By: Leila Bonner
Many movies fall into a certain niche category. Sometimes, it’s a whole genre: like thrillers, crime-dramas, or comedies. Other times, it’s a less conventional grouping: like whimsical rom-coms or movies that freak you out. However, not all movies fit a single category. In the case of Michael Gracey’s recent release, The Greatest Showman, this proves true. Though the movie lacks originality and is a movie-musical, its modernity, message, and glitz make it a film that people of different tastes can all enjoy.
The Greatest Showman follows the life of P.T. Barnum (Hugh Jackman), taking the viewer on a brief journey through his boyhood to his adult family life with his childhood sweetheart, Charity (Michelle Williams) and their two daughters. From there, the movie follows the rise and fall of Barnum as he becomes an entrepreneur in the entertainment world, buoyed by his ideas for his circus, his rampant imagination, and his personal quests. With a star-studded cast and music from Benj Pasek and Justin Paul (La La Land, Dear Evan Hansen), the movie musical aims high on all levels. The question is, with so much going for it, is the film as good as it should be?
In many ways, the answer is yes. To start, the movie benefits greatly from its cast. Jackman shines as Barnum, bringing to the character a boyish enthusiasm for his schemes and misadventures that is vital to the movie. The other characters are also portrayed well, some highlights including Williams’s modest playfulness as Mrs. Barnum, Rebecca Ferguson nailing the high-brow grace of opera singer Jenny Lind, and Keala Settle’s fantastic vocals in playing the Bearded Lady. In addition, the music and cinematography of the film are excellent; the soundtrack’s surging dynamism carries the movie’s emotional climaxes well, while the vibrance and color of the film gives The Greatest Showman a truly magical feel. Where the movie appears to gain the most criticism, however, is undoubtedly its weakest point — the plot.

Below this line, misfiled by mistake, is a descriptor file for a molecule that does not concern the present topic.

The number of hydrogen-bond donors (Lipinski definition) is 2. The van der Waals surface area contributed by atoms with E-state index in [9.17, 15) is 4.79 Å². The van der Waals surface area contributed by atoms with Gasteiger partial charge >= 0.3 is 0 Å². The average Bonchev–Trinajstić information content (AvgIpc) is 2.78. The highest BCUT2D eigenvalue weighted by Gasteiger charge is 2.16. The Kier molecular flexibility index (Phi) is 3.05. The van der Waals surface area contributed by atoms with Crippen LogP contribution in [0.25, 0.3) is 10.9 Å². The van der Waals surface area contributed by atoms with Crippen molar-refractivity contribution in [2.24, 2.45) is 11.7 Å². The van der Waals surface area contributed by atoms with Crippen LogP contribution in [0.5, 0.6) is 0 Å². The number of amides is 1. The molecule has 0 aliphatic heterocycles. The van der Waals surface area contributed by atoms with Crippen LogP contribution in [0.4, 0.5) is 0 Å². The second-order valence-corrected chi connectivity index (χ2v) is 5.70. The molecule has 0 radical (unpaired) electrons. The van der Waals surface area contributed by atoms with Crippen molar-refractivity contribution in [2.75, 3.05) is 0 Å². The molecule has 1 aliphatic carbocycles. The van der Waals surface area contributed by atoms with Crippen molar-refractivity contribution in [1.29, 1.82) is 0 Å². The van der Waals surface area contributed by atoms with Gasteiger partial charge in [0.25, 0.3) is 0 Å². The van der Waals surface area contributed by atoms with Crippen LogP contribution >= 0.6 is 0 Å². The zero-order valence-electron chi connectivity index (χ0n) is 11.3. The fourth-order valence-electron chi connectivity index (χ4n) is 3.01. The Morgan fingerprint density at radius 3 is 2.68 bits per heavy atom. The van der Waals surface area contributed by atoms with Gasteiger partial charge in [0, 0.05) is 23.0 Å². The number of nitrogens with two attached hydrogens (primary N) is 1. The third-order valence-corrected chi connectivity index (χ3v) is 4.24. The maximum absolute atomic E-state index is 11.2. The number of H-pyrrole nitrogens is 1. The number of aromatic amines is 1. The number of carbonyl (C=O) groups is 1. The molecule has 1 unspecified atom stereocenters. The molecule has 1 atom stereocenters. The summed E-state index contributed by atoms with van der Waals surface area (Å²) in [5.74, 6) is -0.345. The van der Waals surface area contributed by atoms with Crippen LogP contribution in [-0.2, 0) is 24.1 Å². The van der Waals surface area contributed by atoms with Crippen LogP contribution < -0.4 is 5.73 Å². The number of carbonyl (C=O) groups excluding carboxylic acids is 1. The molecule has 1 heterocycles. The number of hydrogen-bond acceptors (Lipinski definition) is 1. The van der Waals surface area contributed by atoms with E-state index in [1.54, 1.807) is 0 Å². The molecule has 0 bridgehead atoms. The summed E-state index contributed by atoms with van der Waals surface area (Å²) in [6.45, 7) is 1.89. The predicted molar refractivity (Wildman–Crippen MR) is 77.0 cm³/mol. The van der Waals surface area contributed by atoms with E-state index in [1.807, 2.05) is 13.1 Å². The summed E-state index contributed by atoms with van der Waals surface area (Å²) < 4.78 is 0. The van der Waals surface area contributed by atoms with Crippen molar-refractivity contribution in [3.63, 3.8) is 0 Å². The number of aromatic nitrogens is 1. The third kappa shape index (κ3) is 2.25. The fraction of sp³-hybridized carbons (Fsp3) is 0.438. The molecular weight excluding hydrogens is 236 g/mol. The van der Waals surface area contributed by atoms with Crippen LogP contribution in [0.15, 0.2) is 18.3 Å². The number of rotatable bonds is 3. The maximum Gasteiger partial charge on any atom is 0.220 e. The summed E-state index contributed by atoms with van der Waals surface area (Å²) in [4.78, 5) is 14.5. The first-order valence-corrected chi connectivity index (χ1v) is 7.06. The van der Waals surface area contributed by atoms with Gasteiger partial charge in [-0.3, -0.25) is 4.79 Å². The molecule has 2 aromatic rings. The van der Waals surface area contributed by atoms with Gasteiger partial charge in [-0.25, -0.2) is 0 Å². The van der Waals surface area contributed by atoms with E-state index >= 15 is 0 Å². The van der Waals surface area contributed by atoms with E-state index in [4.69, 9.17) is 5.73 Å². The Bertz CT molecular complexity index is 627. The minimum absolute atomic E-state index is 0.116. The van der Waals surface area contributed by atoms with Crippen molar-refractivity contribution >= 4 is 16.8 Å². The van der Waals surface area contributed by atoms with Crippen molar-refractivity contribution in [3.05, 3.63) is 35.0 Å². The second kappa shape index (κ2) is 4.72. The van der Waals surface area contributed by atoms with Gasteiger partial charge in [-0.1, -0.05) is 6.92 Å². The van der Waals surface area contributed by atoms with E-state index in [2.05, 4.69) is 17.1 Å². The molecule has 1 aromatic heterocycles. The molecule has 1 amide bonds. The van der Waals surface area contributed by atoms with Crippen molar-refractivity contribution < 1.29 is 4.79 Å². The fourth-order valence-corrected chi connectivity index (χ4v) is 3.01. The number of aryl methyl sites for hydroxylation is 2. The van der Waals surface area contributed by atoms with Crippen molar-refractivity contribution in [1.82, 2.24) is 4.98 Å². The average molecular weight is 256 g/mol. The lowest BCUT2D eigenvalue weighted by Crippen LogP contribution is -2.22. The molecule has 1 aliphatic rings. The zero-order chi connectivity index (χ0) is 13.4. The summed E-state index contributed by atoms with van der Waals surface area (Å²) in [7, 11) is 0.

To put it simply, The Greatest Showman feels like part origin story and part inspirational drama, all tied up into one bedazzled, slightly unoriginal present. The plot moves from a tidy backstory through to a predictable ending with some conflict in the middle, and a heavy dose of messaging that speaks of accepting yourself and following your inspiration. Change the movie’s moral or its setting, and this formula fits any number of feel-good films. Additionally, the movie’s portrayal of Barnum and some of its plot points aren’t totally accurate, as articles by Vanity Fair and Entertainment Weekly point out. If you’re looking for a credible, thought-provoking historical movie, The Greatest Showman is not it. However, perhaps that’s not the point.
The Greatest Showman doesn’t break boundaries or reinvent modern cinema, but it will dazzle you and make you feel as though the world could be yours if you only gave your dreams your best shot. So, perhaps it isn’t the best movie of the year, its flashiness tries to compensate for its flaws, and its message is something we’ve all heard before. Regardless, The Greatest Showman just might leave you with a smile on your face.